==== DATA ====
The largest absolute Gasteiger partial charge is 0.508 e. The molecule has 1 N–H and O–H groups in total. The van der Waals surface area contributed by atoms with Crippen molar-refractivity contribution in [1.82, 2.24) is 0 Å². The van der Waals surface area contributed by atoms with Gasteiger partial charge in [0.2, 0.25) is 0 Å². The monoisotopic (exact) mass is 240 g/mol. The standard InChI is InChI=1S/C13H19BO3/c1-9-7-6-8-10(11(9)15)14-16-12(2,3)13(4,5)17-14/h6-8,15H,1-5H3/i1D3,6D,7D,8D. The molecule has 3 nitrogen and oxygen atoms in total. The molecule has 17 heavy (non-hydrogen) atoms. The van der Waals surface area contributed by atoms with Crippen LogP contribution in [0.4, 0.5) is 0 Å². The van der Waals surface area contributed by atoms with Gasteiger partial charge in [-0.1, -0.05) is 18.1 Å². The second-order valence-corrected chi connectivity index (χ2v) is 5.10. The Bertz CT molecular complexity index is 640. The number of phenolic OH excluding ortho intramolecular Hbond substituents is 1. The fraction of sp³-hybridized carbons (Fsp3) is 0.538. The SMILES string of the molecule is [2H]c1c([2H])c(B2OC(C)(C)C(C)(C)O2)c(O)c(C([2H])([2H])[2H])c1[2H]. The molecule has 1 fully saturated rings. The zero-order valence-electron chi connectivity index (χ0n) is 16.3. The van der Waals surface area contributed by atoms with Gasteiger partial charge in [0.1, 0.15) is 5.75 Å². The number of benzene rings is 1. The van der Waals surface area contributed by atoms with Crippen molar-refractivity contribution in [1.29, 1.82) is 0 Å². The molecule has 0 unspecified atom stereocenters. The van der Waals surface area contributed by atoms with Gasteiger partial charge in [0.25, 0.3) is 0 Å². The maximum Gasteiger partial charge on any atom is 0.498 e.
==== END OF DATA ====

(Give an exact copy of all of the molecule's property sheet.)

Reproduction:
The largest absolute Gasteiger partial charge is 0.508 e. The molecule has 1 N–H and O–H groups in total. The van der Waals surface area contributed by atoms with Crippen molar-refractivity contribution in [1.82, 2.24) is 0 Å². The van der Waals surface area contributed by atoms with Gasteiger partial charge in [0.2, 0.25) is 0 Å². The monoisotopic (exact) mass is 240 g/mol. The standard InChI is InChI=1S/C13H19BO3/c1-9-7-6-8-10(11(9)15)14-16-12(2,3)13(4,5)17-14/h6-8,15H,1-5H3/i1D3,6D,7D,8D. The molecule has 3 nitrogen and oxygen atoms in total. The molecule has 17 heavy (non-hydrogen) atoms. The van der Waals surface area contributed by atoms with Crippen LogP contribution in [0.4, 0.5) is 0 Å². The van der Waals surface area contributed by atoms with Gasteiger partial charge in [-0.1, -0.05) is 18.1 Å². The second-order valence-corrected chi connectivity index (χ2v) is 5.10. The Bertz CT molecular complexity index is 640. The number of phenolic OH excluding ortho intramolecular Hbond substituents is 1. The fraction of sp³-hybridized carbons (Fsp3) is 0.538. The SMILES string of the molecule is [2H]c1c([2H])c(B2OC(C)(C)C(C)(C)O2)c(O)c(C([2H])([2H])[2H])c1[2H]. The molecule has 1 fully saturated rings. The zero-order valence-electron chi connectivity index (χ0n) is 16.3. The van der Waals surface area contributed by atoms with Gasteiger partial charge in [0.1, 0.15) is 5.75 Å². The number of benzene rings is 1. The van der Waals surface area contributed by atoms with Crippen molar-refractivity contribution in [1.29, 1.82) is 0 Å². The molecule has 0 unspecified atom stereocenters. The van der Waals surface area contributed by atoms with Gasteiger partial charge in [0.25, 0.3) is 0 Å². The maximum Gasteiger partial charge on any atom is 0.498 e.